Mark Cuban Tackles America's Student Loan Bubble, Then Roots for It to Burst
In addition to sports team ownership and a sideline in media impresario-ness, Mark Cuban is quite the blogger: dishing out advice to the Occupy movement, fulminating about patent law, apologizing for some casual homophobia. And a few days ago, he aired his views on the small matter of student loan debt, which, he says, is quickly taking our country down in flames.
Mark Cuban's really sweating the education crisis.
Cuban writes that student loan debt dwarfs credit card and auto loans, and that the average amount of loan debt is growing every year. He's absolutely right. A recent NPR story broke it down with data from the Federal Reserve Bank of New York: Americans owe $867 billion in student debt, compared with $734 billion in auto loans and $704 billion in credit card debt.
What Cuban doesn't mention in his piece, though, is that this huge amount of loan debt isn't only due to individual students borrowing more money every year. NPR found that national loan debt is also growing so quickly because more students are going to college than ever before, and they need to borrow money to get there.
Still, Cuban has a good overall point here, one that an ever-increasing number of people are making: college students are having to take on massive amounts of debt, which is forked over very willingly by both private and public lendors. (And as a recent post on the Atlantic's website pointed out, some students, especially the ones who get seriously into debt, may not fully understand the agreements they're signing.)
Plenty of those people will simply never be able to pay back the money they owe. Some have simply stopped trying. As an extremely depressing New York Press cover story last year pointed out, 35 percent of student loans are delinquent, the lowest repayment rate the Department of Education has ever seen. (Disclosure: The author of that piece is a friend of mine, from back when we were busy incurring massive debt together during journalism school.)
Cuban argues, pretty reasonably, that having this many people this far underwater financially for essentially their entire working lives is very bad for those people, for the economy, and for the country as a whole.
"We freak out about the Trillions of dollars in debt our country faces. What about the TRILLION DOLLARS plus in debt college kids are facing?" he writes. ""The crush of college debt has taken an entire generation of graduates, current and future out of the economy. Which is exactly why the economy hasn't grown and won't grow beyond microscopic growth rates we have seen so far."
The economy would do a lot better if we forgave some of this student debt, for sure -- soon enough, student debt will also become a drag on the housing market, as Bloomberg points out, another drag it really doesn't need.
But then Cuban loses me with his argument that hey, aren't un-accredited schools a reasonable alternative for college students, if they're offering the same education for less money?
Prices for traditional higher education will skyrocket so high over the next several years that potential students will start to make their way to non accredited institutions.
While colleges and universities are building new buildings for the english , social sciences and business schools, new high end, un-accredited , BRANDED schools are popping up that will offer better educations for far, far less and create better job opportunities....The number of people being prepared for the work world in these educational environments is exploding.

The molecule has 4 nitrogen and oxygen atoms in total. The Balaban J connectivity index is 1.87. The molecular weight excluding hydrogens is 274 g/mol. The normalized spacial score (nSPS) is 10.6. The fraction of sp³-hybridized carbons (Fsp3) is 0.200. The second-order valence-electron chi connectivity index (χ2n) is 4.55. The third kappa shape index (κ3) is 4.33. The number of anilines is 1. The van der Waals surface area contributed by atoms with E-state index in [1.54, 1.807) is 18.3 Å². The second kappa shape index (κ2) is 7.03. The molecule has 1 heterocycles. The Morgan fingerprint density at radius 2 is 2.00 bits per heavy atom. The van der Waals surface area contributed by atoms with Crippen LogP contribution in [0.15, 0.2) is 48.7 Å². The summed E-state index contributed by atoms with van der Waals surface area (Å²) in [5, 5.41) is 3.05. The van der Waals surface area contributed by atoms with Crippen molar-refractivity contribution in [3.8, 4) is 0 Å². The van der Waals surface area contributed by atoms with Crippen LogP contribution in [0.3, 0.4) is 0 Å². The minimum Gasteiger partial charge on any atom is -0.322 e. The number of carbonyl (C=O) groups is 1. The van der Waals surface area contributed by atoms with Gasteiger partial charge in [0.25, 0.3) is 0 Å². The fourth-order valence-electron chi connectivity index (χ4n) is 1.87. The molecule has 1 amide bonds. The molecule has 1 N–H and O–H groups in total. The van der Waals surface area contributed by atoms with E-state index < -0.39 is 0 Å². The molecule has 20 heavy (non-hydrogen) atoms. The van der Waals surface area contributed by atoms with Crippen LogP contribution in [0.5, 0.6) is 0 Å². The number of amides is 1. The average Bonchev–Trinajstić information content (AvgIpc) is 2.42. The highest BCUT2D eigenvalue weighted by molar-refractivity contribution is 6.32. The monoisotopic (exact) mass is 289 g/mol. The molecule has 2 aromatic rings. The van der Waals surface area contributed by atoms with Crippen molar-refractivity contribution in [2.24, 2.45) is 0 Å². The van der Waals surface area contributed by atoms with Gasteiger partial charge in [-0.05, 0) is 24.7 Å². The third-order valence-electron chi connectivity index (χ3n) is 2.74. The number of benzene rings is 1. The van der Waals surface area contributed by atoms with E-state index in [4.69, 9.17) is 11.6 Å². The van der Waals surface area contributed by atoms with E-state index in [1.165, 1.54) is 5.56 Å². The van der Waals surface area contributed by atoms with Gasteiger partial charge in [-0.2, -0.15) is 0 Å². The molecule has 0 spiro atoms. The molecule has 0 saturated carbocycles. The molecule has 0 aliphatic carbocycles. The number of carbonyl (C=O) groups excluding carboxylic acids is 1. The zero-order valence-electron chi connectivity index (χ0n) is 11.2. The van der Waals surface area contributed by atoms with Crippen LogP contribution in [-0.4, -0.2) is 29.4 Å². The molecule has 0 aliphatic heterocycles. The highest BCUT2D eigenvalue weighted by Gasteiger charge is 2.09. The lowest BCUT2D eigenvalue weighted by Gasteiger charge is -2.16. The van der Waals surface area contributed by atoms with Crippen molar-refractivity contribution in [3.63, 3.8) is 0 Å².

Cuban seems to be referring mainly to Khan Academy, a stylish series of online teaching videos from a tech entrepreneur named Salman Khan, which Wired wrote about at length last year. And sure, online classrooms are a way for some students to learn some skills, but they're hardly a wholesale replacement for a B.A., and even less so for other advanced degrees. For some things -- like, say, a degree in counseling or teaching, or one of those licenses that lets you cut people open -- you really, really need to attend an accredited school.
Cuban also argues that the education system is heading for a "meltdown," which is pretty clear to everybody. But he says it's one that "can't happen fast enough."
"Like the real estate industry, prices will rise until the market revolts," he writes. "Then it will be too late. Students will stop taking out the loans traditional Universities expect them to. And when they do tuition will come down. And when prices come down Universities will have to cut costs beyond what they are able to. They will have so many legacy costs, from tenured professors to construction projects to research they will be saddled with legacy costs and debt in much the same way the newspaper industry was." The whole thing, he says, will lead to a much-needed "destabilization" of the university system.
Maybe. But the market doesn't show any signs of "revolting" yet. Schools keep charging sky-high tuitions. Public and private lenders both continue to loan huge amounts of money to students, then turn around and attempt to recoup that money using companies who are very happy to employ strong-arm, borderline illegal tactics. All the while, states and the federal government alike keep cutting education funding. Nothing Cuban is proposing will actually fix the way we're approaching education in this country (and really? Is it Mark Cuban's job to fix education? Hasn't he saved enough beloved institutions this year?)
We're in an education crisis, to be sure. But unlike Cuban, we're not at all sure the final "meltdown" will be a good thing.